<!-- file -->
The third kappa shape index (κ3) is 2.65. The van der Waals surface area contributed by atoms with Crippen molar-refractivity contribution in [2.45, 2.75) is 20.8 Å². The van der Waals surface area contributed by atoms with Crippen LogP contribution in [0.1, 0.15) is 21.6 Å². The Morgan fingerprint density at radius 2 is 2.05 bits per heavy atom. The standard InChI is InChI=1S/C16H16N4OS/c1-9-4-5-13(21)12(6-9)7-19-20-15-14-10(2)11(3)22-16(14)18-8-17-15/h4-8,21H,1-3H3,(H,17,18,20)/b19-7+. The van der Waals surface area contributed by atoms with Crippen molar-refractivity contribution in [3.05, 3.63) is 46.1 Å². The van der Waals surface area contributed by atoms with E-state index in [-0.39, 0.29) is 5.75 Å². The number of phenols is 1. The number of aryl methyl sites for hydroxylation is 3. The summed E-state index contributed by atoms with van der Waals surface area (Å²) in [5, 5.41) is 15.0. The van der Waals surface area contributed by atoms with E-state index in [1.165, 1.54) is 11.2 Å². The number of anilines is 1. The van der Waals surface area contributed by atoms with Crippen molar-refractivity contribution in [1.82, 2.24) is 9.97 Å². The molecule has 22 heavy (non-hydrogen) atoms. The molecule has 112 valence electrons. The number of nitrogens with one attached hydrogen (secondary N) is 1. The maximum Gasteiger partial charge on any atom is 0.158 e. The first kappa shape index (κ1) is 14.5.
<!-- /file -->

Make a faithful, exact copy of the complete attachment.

The third kappa shape index (κ3) is 2.65. The van der Waals surface area contributed by atoms with Crippen molar-refractivity contribution in [2.45, 2.75) is 20.8 Å². The van der Waals surface area contributed by atoms with Crippen LogP contribution in [0.1, 0.15) is 21.6 Å². The Morgan fingerprint density at radius 2 is 2.05 bits per heavy atom. The standard InChI is InChI=1S/C16H16N4OS/c1-9-4-5-13(21)12(6-9)7-19-20-15-14-10(2)11(3)22-16(14)18-8-17-15/h4-8,21H,1-3H3,(H,17,18,20)/b19-7+. The van der Waals surface area contributed by atoms with Crippen molar-refractivity contribution in [3.05, 3.63) is 46.1 Å². The van der Waals surface area contributed by atoms with E-state index in [-0.39, 0.29) is 5.75 Å². The number of phenols is 1. The number of aryl methyl sites for hydroxylation is 3. The summed E-state index contributed by atoms with van der Waals surface area (Å²) in [5, 5.41) is 15.0. The van der Waals surface area contributed by atoms with E-state index in [1.165, 1.54) is 11.2 Å². The number of anilines is 1. The van der Waals surface area contributed by atoms with Crippen molar-refractivity contribution in [1.82, 2.24) is 9.97 Å². The molecule has 22 heavy (non-hydrogen) atoms. The molecule has 112 valence electrons. The number of nitrogens with one attached hydrogen (secondary N) is 1. The maximum Gasteiger partial charge on any atom is 0.158 e. The first kappa shape index (κ1) is 14.5.